If gfix validation reports damage to data, the next step is to mend (or repair) the database by putting those structures out of the way.

    The –m[end] switch marks corrupt records as unavailable, so they will be skipped during a subsequent backup. Include a –f[ull] switch to request mend for all corrupt structures and an –i[gnore] switch to bypass checksum errors during the mend.

    gfix -mend -full -ignore copy1.fdb

    or, briefly

    gfix -m -f -i copy1.fdb
  3. Validate after –mend

    After the –mend command completes its work, again do a full validation to check whether any corrupt structures remain:

    gfix -v -full copy1.fdb
  4. Clean and recover the database.

    Whether you skipped steps 2 and 3 or not, now do a full backup and restore using gbak, even if errors are still being reported. Include the –v[erify] switch to watch progress. In its simplest form, the backup command would be (all in one command):

    gbak -b -v -i copy1.fdb [pathto]copy1.fbk

    The following should help to resolve some of the complications that might show up during gbak:

    1. Garbage collection problems might cause gbak to fail. If this happens, run it again, adding the –g switch to signify "no garbage collection":

      gbak -b -v -i -g copy1.fdb{path}copy1a.fbk
    2. Corruption in limbo transactions If there is corruption in record versions associated with a limbo transaction, you may need to include the –l[imbo] switch:

      gbak -b -v -i -g -l {path}copy1a.fbk
  5. Restore the cleaned backup as a new database.

    Now create a new database from the backup, using the –v[erify] switch to watch what is being restored:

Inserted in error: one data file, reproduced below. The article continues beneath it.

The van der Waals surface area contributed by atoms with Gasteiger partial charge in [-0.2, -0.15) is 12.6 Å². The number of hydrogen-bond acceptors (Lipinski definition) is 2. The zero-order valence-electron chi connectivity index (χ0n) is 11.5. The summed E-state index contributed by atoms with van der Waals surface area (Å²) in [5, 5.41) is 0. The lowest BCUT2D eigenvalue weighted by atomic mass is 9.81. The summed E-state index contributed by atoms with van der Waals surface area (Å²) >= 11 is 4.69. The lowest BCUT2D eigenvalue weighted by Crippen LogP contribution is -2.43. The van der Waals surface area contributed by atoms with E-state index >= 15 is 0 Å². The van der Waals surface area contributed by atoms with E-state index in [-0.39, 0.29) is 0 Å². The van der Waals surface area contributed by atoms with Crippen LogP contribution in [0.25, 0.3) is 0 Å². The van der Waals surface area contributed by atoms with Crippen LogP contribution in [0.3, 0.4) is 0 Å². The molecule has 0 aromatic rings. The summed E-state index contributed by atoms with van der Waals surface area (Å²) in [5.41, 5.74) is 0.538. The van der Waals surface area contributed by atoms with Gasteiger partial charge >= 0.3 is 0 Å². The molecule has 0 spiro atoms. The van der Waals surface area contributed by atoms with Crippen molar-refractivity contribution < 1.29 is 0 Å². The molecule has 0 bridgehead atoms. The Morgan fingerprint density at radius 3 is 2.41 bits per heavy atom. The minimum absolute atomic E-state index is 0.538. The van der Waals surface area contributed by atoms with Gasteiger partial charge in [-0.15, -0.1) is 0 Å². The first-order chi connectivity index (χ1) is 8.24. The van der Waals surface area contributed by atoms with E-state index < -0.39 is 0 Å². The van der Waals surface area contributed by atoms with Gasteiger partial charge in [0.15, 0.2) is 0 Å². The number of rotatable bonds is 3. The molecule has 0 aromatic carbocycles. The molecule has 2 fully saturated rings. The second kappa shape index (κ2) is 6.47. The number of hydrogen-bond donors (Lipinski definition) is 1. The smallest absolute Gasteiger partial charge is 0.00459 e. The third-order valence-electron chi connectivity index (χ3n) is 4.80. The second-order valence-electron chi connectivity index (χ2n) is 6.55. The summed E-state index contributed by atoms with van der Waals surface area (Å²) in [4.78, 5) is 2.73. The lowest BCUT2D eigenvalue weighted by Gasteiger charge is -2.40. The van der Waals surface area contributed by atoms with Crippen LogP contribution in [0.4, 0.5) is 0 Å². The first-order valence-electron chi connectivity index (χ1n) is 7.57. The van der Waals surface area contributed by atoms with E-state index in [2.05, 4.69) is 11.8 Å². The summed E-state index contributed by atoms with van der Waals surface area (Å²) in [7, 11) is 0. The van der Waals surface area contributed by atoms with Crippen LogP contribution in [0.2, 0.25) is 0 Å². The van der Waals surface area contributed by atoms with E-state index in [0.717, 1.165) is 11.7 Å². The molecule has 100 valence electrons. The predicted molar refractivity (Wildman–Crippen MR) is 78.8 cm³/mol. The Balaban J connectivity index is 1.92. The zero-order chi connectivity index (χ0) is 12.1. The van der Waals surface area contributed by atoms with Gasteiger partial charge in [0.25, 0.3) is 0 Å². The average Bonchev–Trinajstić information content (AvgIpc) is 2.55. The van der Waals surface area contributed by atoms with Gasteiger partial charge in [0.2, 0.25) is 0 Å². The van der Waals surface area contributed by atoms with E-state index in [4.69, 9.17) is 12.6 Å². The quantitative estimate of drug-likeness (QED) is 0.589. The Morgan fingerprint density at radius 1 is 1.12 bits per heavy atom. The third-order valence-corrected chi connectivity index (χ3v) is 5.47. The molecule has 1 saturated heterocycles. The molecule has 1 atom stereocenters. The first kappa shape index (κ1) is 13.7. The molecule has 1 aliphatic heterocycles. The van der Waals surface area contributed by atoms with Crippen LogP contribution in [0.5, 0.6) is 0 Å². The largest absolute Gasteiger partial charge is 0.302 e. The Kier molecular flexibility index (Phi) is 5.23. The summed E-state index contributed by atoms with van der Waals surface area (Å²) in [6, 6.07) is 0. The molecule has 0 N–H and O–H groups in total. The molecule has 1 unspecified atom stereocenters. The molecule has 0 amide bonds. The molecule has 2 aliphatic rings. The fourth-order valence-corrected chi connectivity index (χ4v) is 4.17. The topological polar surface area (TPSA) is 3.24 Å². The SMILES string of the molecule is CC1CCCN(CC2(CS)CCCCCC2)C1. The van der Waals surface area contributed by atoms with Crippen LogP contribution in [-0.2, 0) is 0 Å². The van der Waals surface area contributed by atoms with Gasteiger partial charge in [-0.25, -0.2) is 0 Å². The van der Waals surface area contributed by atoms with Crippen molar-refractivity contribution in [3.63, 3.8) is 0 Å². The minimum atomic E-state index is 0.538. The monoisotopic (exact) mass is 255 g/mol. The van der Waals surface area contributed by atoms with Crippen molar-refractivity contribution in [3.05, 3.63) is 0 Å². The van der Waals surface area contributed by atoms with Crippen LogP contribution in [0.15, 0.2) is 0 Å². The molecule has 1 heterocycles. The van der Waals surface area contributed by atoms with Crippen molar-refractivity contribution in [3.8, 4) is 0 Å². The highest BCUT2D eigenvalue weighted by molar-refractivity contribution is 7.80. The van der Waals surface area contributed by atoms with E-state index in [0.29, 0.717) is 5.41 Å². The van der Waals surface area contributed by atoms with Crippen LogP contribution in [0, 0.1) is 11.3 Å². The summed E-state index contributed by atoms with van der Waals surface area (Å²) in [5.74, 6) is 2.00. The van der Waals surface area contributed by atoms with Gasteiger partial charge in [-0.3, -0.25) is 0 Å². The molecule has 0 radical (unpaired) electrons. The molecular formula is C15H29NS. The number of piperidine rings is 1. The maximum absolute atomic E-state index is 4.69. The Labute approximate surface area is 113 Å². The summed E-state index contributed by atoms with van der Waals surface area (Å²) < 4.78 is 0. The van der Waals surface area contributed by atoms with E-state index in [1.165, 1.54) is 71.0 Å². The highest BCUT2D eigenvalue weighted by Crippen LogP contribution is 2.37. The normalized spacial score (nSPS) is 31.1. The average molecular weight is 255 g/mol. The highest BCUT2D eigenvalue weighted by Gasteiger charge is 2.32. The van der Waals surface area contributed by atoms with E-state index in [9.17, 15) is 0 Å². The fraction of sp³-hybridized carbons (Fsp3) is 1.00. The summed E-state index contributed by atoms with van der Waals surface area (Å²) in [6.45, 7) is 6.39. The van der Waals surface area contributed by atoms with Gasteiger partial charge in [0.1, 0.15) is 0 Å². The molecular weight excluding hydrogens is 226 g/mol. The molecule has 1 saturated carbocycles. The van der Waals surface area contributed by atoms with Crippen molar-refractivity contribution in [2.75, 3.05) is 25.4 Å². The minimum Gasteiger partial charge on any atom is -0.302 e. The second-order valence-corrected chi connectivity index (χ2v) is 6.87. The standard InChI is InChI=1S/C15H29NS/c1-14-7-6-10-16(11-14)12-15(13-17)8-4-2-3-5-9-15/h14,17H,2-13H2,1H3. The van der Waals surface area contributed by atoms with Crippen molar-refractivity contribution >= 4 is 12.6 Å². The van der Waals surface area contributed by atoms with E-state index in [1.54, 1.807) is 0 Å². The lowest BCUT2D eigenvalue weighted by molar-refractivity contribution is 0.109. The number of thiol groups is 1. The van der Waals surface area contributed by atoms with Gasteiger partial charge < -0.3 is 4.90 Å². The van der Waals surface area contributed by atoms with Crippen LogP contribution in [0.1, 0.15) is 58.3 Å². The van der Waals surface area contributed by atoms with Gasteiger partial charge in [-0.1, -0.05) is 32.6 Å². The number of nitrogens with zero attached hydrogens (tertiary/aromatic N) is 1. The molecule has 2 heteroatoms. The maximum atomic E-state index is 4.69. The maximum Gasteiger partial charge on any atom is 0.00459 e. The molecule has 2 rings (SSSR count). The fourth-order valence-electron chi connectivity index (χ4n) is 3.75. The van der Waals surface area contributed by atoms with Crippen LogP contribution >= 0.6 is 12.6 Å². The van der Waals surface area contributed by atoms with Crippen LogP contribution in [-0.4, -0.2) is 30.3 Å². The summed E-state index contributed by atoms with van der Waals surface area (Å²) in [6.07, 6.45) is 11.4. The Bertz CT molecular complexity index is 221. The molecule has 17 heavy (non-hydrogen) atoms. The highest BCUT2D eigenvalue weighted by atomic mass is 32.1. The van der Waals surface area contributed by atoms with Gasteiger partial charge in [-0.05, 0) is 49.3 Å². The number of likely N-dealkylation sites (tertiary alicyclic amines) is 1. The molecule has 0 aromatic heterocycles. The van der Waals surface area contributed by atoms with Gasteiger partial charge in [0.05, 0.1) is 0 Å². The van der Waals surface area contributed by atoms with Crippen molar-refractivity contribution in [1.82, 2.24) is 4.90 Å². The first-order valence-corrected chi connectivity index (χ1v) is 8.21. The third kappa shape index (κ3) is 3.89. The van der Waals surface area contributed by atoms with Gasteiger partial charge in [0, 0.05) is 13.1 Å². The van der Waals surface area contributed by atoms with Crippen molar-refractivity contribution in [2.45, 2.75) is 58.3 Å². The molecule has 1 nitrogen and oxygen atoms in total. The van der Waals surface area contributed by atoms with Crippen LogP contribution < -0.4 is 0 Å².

gbak -create -v [pathto]copy1a.fbk [pathto]reborn.fdb

    If the restore throws up further errors, you may need to consider further attempts using gbak -c with other switches to eliminate the sources of these problems. For example:

    1. Restore with inactive indexes.

      The –i[nactive] switch will eliminate problems with damaged indexes, by restoring without activating any indexes. Afterwards, you can activate the indexes manually, one at a time, until the problem index is found.

    2. Restore tables one at a time.

      The –o[ne_at_a_time] switch will restore and commit each table, one by one, allowing you restore good tables and bypass the problem ones.

  6. Validate the restored database.

    Verify that restoring the database fixed the problems by validating the restored database with the –n[o_update] switch:

    gfix -v -full [pathto]reborn.fdb

If identifiable damage to page and record structures were found and fully eliminated by this procedure, you should now be able to log in to the "reborn" database.

All that remains now is to store the good backup in a safe place, move the repaired copy back to its proper directory and rename it.

If the preceding steps do not work, but you are still able to access the copy of the corrupt database, you may still be able to transfer table structures and data from the damaged database to a new one, a technique known as data pumping.. Several free and commercial tools are available (look in the Migration tools pages. Data pumping on pre-Firebird 2 servers can also be done using the qli (Query Language Interpreter) command line tool that can be found in Firebird's /bin directory.